computing

digital video

photography

textiles


computing

I have taken an amateur interest in computing since the early 1980s when I purchased an Amstrad PCW, somewhat of a cult to owners in its day.  I have always been keen - and rash enough - to keep upgrading any machine that I owned, aided and abetted by relevant computing magazines.  I can still remember my first upgrade of the PCW, doubling memory and adding a second floppy disk drive.  The latter involved a heart-thudding cutting of the case with a hacksaw to free the window for the second drive!  

I have owned both PCs and notebook computers and, since 1997, when I invested in a Gateway PC installing a Coolscan II internal negative scanner with the prime aim of scanning 35mm film and slides, I have purchased machines and upgrades direct, rather than through the retail market. 

My lifestyle means that times when I may have free time to work on the computer - particularly to  work on my photographic store - I am often not at home. This led me to seek out in 1998 the best specified PC replacement in a notebook and I purchased a Dell Inspiron 7000 300LT.  I upgraded my Nikon negative and slide scanner to the new CoolScan III model with ICE technology and a Adaptec SlimSCSI 1480A CardBus PCMCIA ultra SCSI card.  This machine, running Windows 98SE, still remains as a workhorse giving me SCSI access to my old Black Widow flatbed and NIkon negative CoolScan III scanners, an MO external SCSI/parallel disk drive (230MB capacity disks),  as well as my old Epson 600 printer.  The latter is available on a 4 port 10/100 Fast Ethernet Hub added in 1999 to which all my machines are linked.

In March 1999 I purchased my digital video camcorder which immediately opened up to me the possibilities of editing video on the computer and soon afterwards in April 1999 I took delivery of a Dabs bespoke assembly PIII 450MH PC designed by me around a Pinnacle Miro Video DV300 PCI digital video editing card (see note re hardware/software problem).  I stripped relevant add-ons off my original Gateway PC and gradually upgraded components over the next couple of years.  However, it was never a very satisfactory machine although it did give me a - frustrating - taste for video editing.  Intermittent hardware problems - including 2 hard disk failures - dogged my efforts and the Pinnacle Miro Video DV300 PCI deserves all the bad press which it and Pinnacle support have received.

In February 2001 I took the large investment step of investing in a new Gateway Solo 850 MHz PIII notebook together with FAST's purple.Field professional software editing option for notebooks all purchased through MultiMedia Direct.  Although they specialise in assembling digital video editing solutions sadly did not continue to offer mobile digital editing nor FAST products leaving me high and dry which was made a hundred times worse by the sell out of FAST to Pinnacle.  This has left me isolated as far as progression is concerned with Pinnacle as unsuportive and unresponsive as ever!  The demise of Gateway's operations in the UK has left the notebook totally unsupported and my 3 year on site warranty worthless!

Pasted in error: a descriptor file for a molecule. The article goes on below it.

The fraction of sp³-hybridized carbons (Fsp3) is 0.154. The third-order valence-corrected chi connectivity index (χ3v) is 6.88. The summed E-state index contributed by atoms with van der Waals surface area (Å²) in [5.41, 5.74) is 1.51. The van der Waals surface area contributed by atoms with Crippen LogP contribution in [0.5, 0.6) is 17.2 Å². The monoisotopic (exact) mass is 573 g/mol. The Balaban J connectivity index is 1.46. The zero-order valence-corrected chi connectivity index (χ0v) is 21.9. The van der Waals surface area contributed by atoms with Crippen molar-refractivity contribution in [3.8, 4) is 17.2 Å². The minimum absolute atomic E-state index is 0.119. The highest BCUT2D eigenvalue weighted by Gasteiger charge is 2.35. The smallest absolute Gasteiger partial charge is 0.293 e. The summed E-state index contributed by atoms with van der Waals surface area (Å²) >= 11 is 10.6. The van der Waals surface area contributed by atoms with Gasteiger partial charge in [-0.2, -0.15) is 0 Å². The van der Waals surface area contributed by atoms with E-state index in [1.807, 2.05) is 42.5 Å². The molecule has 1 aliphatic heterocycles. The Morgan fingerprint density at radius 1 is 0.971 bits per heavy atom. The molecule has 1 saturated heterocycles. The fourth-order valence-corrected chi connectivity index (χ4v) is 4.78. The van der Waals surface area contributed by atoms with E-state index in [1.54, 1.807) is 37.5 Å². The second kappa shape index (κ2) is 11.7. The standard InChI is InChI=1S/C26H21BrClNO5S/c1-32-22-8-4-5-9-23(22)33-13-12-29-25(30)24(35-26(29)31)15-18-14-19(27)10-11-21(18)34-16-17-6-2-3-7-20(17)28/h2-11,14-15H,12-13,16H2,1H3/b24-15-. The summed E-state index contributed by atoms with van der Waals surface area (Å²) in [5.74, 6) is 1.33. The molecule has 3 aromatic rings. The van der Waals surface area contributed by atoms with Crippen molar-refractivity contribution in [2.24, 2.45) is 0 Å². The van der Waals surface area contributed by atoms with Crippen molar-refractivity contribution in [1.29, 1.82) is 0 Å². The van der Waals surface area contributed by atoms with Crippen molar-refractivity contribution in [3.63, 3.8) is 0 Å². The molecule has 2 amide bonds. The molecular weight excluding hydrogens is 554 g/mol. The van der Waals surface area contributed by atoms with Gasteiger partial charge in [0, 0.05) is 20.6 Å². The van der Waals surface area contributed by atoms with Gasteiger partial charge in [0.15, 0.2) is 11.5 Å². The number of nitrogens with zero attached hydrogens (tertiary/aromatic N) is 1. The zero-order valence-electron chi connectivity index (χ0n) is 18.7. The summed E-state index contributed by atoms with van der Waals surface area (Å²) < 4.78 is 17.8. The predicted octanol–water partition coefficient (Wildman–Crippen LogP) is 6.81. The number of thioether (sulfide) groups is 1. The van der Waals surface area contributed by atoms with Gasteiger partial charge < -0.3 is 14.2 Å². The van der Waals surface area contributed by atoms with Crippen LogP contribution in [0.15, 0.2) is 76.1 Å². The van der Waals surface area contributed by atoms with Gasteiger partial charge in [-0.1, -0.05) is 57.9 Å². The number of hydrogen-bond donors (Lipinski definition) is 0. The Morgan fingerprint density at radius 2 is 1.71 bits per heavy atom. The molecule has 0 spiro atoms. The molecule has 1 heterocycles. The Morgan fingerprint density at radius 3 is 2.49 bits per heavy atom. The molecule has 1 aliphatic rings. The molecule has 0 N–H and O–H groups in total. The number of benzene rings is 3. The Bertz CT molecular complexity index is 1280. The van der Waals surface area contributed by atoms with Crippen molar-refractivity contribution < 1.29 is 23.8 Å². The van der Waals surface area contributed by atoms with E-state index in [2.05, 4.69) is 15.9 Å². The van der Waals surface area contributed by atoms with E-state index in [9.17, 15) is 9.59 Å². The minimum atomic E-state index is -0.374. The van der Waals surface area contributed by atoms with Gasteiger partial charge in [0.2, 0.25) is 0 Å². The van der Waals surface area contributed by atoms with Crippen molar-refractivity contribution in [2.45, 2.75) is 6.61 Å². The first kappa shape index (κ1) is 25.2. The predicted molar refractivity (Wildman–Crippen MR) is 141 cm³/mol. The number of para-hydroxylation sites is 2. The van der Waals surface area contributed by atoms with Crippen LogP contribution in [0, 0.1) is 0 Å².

However, I found the Studio software - the key part of the purple.Field video editing operation - an excellent editing programme to use after a steep learning curve.  The Gateway Solo notebook, so far, has been a excellent machine to use after some early teething problems - probably the result of a poor set-up of Windows 2000 before delivery.  

In June 2002, with problems continuing on the Dabs machine and, the multiple disk drive failures leaving a feeling of insecurity, I decided to scrap it.  Pinnacle had recently launched Edition DV as the rebranded pro-am level Studio software. I decided to take the plunge to replace the Dabs machine with a twin processor AMD Athlon MP 1600+ (1.4GHz) PC to be built by digital video computing experts DVC in Brighton in the hope that they would provide a stable system with secure backup.  See specification for the DVC Edition PC.  

Click here to see specification of the Dell notebook

Click here to see specification of the MMD-Gateway-purple.Field notebook

Click here to see specification of the DVC Edition PC

Click here to see specifications of peripherals

Click here for the main software

I subscribe to magazines to keep in touch with what is new and as learning aids. These include Computer Video and PC Plus.  

Computer Video

PC PLUS

For an excellent help and support video editing web forum visit the Computer Video web site and forums

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computing

digital video

photography

textiles


Copyright 2001 Pamela A Cross.  All the contents of the this website, including all images and text, are for personal, educational and non commercial use only. Requests for use of any material on this site should be sent via the copyright page on the tribaltextiles.info website.

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this page last updated 30/11/02